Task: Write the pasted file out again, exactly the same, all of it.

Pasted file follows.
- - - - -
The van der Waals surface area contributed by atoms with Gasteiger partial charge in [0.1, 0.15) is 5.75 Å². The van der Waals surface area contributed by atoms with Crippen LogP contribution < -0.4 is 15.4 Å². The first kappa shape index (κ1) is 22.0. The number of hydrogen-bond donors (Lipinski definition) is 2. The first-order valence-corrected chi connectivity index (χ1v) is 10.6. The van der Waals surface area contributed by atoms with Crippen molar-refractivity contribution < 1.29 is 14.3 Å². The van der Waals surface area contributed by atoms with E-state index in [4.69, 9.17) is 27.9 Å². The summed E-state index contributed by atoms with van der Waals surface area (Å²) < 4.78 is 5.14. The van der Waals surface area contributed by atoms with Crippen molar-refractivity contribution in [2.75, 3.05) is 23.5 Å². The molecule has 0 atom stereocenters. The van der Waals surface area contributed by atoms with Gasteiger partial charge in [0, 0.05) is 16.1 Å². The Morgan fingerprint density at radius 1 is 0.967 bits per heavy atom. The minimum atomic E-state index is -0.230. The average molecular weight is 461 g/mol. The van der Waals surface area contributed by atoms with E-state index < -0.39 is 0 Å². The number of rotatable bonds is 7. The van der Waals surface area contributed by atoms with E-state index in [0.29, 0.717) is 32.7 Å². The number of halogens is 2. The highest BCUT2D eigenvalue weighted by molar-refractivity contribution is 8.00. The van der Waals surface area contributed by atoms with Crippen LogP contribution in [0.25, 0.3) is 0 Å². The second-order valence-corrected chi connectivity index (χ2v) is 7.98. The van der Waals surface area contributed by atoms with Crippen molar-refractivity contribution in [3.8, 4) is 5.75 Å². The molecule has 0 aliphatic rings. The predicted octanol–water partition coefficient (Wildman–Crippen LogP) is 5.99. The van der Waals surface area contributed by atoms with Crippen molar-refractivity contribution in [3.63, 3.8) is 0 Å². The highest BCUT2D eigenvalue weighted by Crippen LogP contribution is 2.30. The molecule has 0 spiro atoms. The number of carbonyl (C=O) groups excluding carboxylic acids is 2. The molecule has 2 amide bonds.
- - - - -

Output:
The van der Waals surface area contributed by atoms with Gasteiger partial charge in [0.1, 0.15) is 5.75 Å². The van der Waals surface area contributed by atoms with Crippen LogP contribution < -0.4 is 15.4 Å². The first kappa shape index (κ1) is 22.0. The number of hydrogen-bond donors (Lipinski definition) is 2. The first-order valence-corrected chi connectivity index (χ1v) is 10.6. The van der Waals surface area contributed by atoms with Crippen molar-refractivity contribution < 1.29 is 14.3 Å². The van der Waals surface area contributed by atoms with E-state index in [4.69, 9.17) is 27.9 Å². The summed E-state index contributed by atoms with van der Waals surface area (Å²) < 4.78 is 5.14. The van der Waals surface area contributed by atoms with Crippen molar-refractivity contribution in [2.75, 3.05) is 23.5 Å². The molecule has 0 atom stereocenters. The van der Waals surface area contributed by atoms with Gasteiger partial charge in [0, 0.05) is 16.1 Å². The Morgan fingerprint density at radius 1 is 0.967 bits per heavy atom. The minimum atomic E-state index is -0.230. The average molecular weight is 461 g/mol. The van der Waals surface area contributed by atoms with E-state index < -0.39 is 0 Å². The number of rotatable bonds is 7. The van der Waals surface area contributed by atoms with E-state index in [0.29, 0.717) is 32.7 Å². The number of halogens is 2. The highest BCUT2D eigenvalue weighted by molar-refractivity contribution is 8.00. The van der Waals surface area contributed by atoms with Crippen LogP contribution in [0.25, 0.3) is 0 Å². The second-order valence-corrected chi connectivity index (χ2v) is 7.98. The van der Waals surface area contributed by atoms with Crippen molar-refractivity contribution in [3.8, 4) is 5.75 Å². The molecule has 0 aliphatic rings. The predicted octanol–water partition coefficient (Wildman–Crippen LogP) is 5.99. The van der Waals surface area contributed by atoms with Crippen molar-refractivity contribution in [3.63, 3.8) is 0 Å². The highest BCUT2D eigenvalue weighted by Crippen LogP contribution is 2.30. The molecule has 0 spiro atoms. The number of carbonyl (C=O) groups excluding carboxylic acids is 2. The molecule has 2 amide bonds.